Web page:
## The proper divisors of a number are all the divisors excluding the number itself. For example, the proper divisors of $28$ are $1$, $2$, $4$, $7$, and $14$. As the sum of these divisors is equal to $28$, we call it a perfect number.

Interestingly the sum of the proper divisors of $220$ is $284$ and the sum of the proper divisors of $284$ is $220$, forming a chain of two numbers. For this reason, $220$ and $284$ are called an amicable pair.

Perhaps less well known are longer chains. For example, starting with $12496$, we form a chain of five numbers:

$$12496 \to 14288 \to 15472 \to 14536 \to 14264 (\to 12496 \to \cdots)$$

Since this chain returns to its starting point, it is called an amicable chain.

Find the smallest member of the longest amicable chain with no element exceeding one million.

### This problem involves a lot of calculations, so a solution within this text interface may not be suitable. However, I can outline a general approach on how you could solve it programmatically:

1. **Creating a reference of divisor sums up to one million**: First you would create a list, or another structure, of the sums of proper divisors for each number up to one million.

This is an imperative first step and requires you understanding how to find divisors. The divisors of a number are formed by pairs whose product equals the number. If you have a number `n`, and you find a number `a` that divides `n`, then there must be a corresponding number `b` where `a*b` equals `n`. The numbers `a` and `b` are the pair of divisors.

You iterate from `1` to the square root of `n` and for every number `a` that divides `n`, you add both `a` and the corresponding `b` (which is `n/a`) to the sum. One special case to consider is when `n` is a perfect square. Both `a` and `b` would equal the square root of `n`, but since it’s a proper divisor, you should only add it once to the sum.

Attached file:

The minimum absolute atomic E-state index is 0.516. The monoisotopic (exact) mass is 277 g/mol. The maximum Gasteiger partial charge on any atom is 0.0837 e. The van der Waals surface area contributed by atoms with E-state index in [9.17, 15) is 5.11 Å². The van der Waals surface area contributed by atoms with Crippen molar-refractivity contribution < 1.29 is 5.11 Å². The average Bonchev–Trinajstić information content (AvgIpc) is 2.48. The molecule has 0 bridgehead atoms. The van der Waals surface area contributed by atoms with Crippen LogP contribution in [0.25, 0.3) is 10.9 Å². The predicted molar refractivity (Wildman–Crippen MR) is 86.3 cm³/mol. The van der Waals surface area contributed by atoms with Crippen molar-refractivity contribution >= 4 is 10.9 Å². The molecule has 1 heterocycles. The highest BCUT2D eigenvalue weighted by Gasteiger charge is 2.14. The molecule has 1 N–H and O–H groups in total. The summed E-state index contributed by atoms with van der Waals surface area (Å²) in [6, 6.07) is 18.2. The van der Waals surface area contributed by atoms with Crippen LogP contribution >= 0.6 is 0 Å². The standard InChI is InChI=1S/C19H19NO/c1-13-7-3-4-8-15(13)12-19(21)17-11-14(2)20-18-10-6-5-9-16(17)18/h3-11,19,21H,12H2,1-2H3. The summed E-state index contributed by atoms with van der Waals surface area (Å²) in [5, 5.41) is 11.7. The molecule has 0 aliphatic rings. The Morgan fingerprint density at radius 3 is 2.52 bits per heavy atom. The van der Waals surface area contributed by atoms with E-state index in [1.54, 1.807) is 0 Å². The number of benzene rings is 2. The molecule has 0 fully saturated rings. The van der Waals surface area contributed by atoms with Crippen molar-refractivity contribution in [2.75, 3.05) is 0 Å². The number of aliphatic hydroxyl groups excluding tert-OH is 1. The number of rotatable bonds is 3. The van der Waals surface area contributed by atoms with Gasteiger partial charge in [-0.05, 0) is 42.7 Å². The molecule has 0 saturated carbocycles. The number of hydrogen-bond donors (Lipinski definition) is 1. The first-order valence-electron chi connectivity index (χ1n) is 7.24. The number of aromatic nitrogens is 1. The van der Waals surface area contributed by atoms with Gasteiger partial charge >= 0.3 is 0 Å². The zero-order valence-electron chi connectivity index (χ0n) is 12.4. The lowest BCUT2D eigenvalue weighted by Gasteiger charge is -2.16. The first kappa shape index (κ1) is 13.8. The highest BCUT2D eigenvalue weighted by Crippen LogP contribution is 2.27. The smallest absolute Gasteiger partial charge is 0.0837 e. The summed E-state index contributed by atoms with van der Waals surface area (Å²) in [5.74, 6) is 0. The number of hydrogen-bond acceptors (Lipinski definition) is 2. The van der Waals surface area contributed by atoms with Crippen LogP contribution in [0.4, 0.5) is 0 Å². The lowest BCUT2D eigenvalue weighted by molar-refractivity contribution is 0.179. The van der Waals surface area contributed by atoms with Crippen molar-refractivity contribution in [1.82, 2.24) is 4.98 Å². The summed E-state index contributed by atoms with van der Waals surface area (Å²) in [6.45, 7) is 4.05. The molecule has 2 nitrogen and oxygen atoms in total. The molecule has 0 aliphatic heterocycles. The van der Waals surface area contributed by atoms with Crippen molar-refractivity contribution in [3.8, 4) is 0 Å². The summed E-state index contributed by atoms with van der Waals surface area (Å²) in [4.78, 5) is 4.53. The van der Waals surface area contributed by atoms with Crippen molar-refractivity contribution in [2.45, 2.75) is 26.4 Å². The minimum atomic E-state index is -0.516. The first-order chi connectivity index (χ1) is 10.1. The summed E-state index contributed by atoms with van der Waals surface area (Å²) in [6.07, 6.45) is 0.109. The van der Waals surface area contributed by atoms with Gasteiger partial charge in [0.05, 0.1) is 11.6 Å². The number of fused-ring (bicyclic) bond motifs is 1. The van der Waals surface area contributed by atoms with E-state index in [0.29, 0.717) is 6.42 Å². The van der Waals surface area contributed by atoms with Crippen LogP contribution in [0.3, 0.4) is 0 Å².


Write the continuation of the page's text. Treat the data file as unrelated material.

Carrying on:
Now that you have the sum of divisors for all numbers up to `1 million`, you’re good to move to Step 2

2. **Iterating over each number and forming chains**: For each number `n` from `1` to `1 million`, you would form a chain. The chain starts with `n`, and the next number in the chain is the sum of proper divisors of `n`. You keep on adding numbers to the chain until you either hit a number that you have already added in the chain (in which case you check if it’s the smallest number in the chain), or hit a number outside the `1 million` limit.

If you reached the starting number after a chain of other numbers, that is an amicable chain. If the starting number is the smallest in the chain, then you compare the length of this chain to the longest found so far and update that if required.

3. **Finding the smallest member of the longest amicable chain**: You compare and store the smallest member in the longest amicable chain encountered so far. At the end of the program, this stored member is your answer.

As you can probably see, this is a heavy computational task that’s more suited to a programming solution.

For the solution using Python or another similar high-level programming language: first, you build the array of divisor sums. Then you iterate over all numbers from `1` to one million, following each chain to its end (either returning to the start, or exceeding one million), storing the smallest member and length of the longest chain seen.

Going through the above steps, programming and executing the solution, you’ll find that the smallest member of the longest amicable chain with no element exceeding one million is `14,316`.

##### More Answers:

Square Digit ChainsArithmetic Expressions

Almost Equilateral Triangles